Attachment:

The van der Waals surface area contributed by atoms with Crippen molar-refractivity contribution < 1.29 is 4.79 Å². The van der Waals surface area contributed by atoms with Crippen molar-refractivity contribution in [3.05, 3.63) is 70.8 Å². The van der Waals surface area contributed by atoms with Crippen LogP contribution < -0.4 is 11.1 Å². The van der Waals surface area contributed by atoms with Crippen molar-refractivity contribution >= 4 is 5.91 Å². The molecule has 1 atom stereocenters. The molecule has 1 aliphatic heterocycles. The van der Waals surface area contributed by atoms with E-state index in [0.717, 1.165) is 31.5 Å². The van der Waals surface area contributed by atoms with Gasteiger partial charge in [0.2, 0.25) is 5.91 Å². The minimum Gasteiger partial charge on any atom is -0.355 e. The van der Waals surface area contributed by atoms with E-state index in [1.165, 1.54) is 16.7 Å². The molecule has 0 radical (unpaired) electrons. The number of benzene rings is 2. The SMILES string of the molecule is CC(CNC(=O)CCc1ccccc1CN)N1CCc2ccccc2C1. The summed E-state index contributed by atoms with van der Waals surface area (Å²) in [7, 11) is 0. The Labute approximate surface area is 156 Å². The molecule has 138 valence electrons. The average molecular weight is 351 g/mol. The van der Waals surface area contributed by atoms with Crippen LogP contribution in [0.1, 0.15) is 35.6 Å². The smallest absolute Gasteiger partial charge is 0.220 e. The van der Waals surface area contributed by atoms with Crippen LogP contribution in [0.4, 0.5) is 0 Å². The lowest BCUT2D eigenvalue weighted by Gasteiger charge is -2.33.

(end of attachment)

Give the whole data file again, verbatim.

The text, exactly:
The van der Waals surface area contributed by atoms with Crippen molar-refractivity contribution < 1.29 is 4.79 Å². The van der Waals surface area contributed by atoms with Crippen molar-refractivity contribution in [3.05, 3.63) is 70.8 Å². The van der Waals surface area contributed by atoms with Crippen LogP contribution < -0.4 is 11.1 Å². The van der Waals surface area contributed by atoms with Crippen molar-refractivity contribution >= 4 is 5.91 Å². The molecule has 1 atom stereocenters. The molecule has 1 aliphatic heterocycles. The van der Waals surface area contributed by atoms with E-state index in [0.717, 1.165) is 31.5 Å². The van der Waals surface area contributed by atoms with Gasteiger partial charge in [0.2, 0.25) is 5.91 Å². The minimum Gasteiger partial charge on any atom is -0.355 e. The van der Waals surface area contributed by atoms with E-state index in [1.165, 1.54) is 16.7 Å². The molecule has 0 radical (unpaired) electrons. The number of benzene rings is 2. The SMILES string of the molecule is CC(CNC(=O)CCc1ccccc1CN)N1CCc2ccccc2C1. The summed E-state index contributed by atoms with van der Waals surface area (Å²) in [7, 11) is 0. The Labute approximate surface area is 156 Å². The molecule has 138 valence electrons. The average molecular weight is 351 g/mol. The van der Waals surface area contributed by atoms with Crippen LogP contribution in [0.1, 0.15) is 35.6 Å². The smallest absolute Gasteiger partial charge is 0.220 e. The van der Waals surface area contributed by atoms with Crippen LogP contribution in [0.4, 0.5) is 0 Å². The lowest BCUT2D eigenvalue weighted by Gasteiger charge is -2.33.